"They want to demolish this Pruitt–Igoe complex."
"What? These buildings? They are still quite new but badly maintained."
In this context this is a sentence. ;)
– Le akarják bontani a Pruitt–Igoe lakótelepet.
– Mi? Ezeket az épületeket? Szinte még újak, csak nincsenek karbantartva!
For more about the context see https://en.wikipedia.org/wiki/Pruitt–Igoe
I always wish if Duolingo had at least basic context hints. This is an ubiquitous problem. I tried quite some courses, and all of them suffered it.
See my earlier comment above -- the -t on the end of both ezeket and épületeket means that "these buildings" are in the accusative or object case. For a statement on its own like "Are these the buildings?", you'd need the nominative or subject case, with no final -t: "Ezek az épuletek?"
Basically, yes. This sentence is a bit odd without that context, but yes, it works well as the response to someone else. Something like, "[Person A]: I'm looking for certain buildings..." → "[Person B]: These buildings?" In this scenario, the "buildings" would be in the accusative, as the object of the unstated verb phrase "looking for". The Hungarian sentence is this kind of response.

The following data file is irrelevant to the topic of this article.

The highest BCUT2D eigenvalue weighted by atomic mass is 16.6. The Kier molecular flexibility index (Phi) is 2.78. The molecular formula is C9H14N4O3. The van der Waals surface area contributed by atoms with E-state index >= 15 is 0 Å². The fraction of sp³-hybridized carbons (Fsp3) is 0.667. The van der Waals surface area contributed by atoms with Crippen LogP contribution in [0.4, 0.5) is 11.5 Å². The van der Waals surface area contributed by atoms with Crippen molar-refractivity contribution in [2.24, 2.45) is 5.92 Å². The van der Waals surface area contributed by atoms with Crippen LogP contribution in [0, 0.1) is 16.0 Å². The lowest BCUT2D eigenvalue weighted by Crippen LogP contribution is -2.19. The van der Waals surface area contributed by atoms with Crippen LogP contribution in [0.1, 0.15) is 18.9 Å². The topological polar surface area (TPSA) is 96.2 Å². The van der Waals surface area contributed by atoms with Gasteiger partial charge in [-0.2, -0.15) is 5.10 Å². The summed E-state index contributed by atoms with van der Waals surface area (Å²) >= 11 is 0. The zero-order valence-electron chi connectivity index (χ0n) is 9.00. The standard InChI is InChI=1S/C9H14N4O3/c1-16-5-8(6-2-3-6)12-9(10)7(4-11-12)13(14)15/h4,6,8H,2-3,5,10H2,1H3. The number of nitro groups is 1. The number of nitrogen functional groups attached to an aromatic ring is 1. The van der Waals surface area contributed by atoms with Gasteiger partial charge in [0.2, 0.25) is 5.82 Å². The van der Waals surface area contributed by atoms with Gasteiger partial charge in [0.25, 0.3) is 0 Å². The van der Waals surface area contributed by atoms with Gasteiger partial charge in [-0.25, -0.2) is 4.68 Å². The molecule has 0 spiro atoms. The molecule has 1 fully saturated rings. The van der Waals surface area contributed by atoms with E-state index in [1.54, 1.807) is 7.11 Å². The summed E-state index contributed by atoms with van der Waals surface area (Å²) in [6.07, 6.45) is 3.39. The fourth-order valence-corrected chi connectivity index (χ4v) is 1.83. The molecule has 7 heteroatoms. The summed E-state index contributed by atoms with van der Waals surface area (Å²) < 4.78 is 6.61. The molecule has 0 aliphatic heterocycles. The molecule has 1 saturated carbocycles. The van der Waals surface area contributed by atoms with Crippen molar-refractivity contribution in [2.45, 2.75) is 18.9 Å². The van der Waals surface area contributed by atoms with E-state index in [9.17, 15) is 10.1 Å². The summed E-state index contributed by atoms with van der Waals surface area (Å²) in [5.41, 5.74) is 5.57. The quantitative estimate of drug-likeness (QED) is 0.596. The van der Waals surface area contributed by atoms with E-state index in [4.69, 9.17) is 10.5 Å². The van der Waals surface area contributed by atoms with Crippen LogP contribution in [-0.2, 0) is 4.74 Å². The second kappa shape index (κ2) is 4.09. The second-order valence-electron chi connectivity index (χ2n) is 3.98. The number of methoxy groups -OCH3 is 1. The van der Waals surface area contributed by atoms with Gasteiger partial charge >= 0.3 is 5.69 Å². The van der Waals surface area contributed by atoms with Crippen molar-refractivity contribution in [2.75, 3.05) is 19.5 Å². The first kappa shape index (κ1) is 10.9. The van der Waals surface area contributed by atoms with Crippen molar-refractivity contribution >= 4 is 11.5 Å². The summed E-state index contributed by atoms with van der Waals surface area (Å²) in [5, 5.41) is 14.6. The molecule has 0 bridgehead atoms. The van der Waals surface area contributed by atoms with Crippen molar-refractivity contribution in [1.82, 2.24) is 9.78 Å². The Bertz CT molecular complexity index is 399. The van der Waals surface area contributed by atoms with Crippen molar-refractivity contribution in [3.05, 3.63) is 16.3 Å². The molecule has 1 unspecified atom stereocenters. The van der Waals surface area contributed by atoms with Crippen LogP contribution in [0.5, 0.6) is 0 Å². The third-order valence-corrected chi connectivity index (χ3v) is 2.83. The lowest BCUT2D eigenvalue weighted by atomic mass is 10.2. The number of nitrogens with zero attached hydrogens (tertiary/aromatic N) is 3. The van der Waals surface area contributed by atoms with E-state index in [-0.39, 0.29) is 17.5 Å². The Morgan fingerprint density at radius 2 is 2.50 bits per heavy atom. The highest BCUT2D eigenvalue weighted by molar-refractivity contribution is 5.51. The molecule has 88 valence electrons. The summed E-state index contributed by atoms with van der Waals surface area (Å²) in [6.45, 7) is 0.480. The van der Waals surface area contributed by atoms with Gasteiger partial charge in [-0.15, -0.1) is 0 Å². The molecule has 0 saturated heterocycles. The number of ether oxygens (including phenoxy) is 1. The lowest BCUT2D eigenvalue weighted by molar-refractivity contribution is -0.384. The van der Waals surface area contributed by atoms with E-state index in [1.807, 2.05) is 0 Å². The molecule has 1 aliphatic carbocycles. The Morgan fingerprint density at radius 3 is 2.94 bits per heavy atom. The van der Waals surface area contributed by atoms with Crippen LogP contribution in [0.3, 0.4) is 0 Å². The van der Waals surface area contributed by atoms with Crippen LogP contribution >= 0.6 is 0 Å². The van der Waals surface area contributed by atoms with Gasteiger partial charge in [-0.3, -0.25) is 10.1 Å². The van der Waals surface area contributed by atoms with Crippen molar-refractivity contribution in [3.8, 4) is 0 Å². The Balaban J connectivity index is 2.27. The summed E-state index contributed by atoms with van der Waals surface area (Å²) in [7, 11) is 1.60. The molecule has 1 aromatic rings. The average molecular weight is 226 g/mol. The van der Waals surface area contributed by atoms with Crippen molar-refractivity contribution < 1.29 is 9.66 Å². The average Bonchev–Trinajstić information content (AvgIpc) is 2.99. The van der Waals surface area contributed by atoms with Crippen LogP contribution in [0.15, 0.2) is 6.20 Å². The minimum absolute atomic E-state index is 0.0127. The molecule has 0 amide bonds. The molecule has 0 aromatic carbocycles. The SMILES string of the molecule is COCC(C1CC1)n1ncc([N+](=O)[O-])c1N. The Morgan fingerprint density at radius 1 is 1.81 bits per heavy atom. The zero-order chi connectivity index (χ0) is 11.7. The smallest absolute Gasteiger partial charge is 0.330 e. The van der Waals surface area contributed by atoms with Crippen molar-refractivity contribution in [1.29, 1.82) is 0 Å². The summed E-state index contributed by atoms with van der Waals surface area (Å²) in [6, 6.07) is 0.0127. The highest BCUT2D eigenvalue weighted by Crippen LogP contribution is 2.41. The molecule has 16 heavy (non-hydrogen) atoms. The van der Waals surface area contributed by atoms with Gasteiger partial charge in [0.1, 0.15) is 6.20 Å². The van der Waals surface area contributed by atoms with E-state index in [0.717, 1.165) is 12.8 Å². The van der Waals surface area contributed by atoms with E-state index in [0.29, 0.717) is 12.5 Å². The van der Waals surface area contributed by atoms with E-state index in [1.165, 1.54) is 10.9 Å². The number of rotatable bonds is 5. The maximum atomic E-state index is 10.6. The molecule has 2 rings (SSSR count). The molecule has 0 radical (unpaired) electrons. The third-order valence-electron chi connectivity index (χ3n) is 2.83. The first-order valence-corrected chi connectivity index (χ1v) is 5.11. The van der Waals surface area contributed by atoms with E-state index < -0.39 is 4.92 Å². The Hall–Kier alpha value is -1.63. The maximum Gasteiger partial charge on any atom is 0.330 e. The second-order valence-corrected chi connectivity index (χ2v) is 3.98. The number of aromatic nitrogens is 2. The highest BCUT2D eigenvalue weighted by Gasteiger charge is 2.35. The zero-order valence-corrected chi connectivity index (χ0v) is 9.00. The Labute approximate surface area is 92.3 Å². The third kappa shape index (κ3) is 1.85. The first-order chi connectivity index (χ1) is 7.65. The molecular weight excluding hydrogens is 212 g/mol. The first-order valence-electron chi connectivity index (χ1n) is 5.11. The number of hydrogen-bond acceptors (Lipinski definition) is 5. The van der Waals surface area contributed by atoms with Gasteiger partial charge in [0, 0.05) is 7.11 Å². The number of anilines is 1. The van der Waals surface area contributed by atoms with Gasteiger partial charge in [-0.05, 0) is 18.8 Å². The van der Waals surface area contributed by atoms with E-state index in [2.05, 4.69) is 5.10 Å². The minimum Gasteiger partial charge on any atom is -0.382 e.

Because ezek means "these" and not "those"; because the Hungarian sentence has az in it (so it could be, at best, "Are these the buildings?"); and because the words have the accusative marker -t on them, which they would not have if you are asking "Are these (the) buildings?".
That's right, it's not enough.
As for "why", I'm not sure that there's a good answer beyond "that's how Hungarian grammar works".
Why do we say "three girls" in English? Isn't "three girl" enough? The "three" already says that there are more than one -- you don't need to say "girlS" with an -s for "there are more than one" as well, do you?
Why is it il mio cane in Italian? Isn't mio cane enough? Like "my dog" in English -- if something is possessed, it's definite.
három lány is good Hungarian but "three girl" is not good English. Similarly, "these buildings" is good English but ezeket épületeket is not good Hungarian. The two languages' grammars simply don't work quite the same.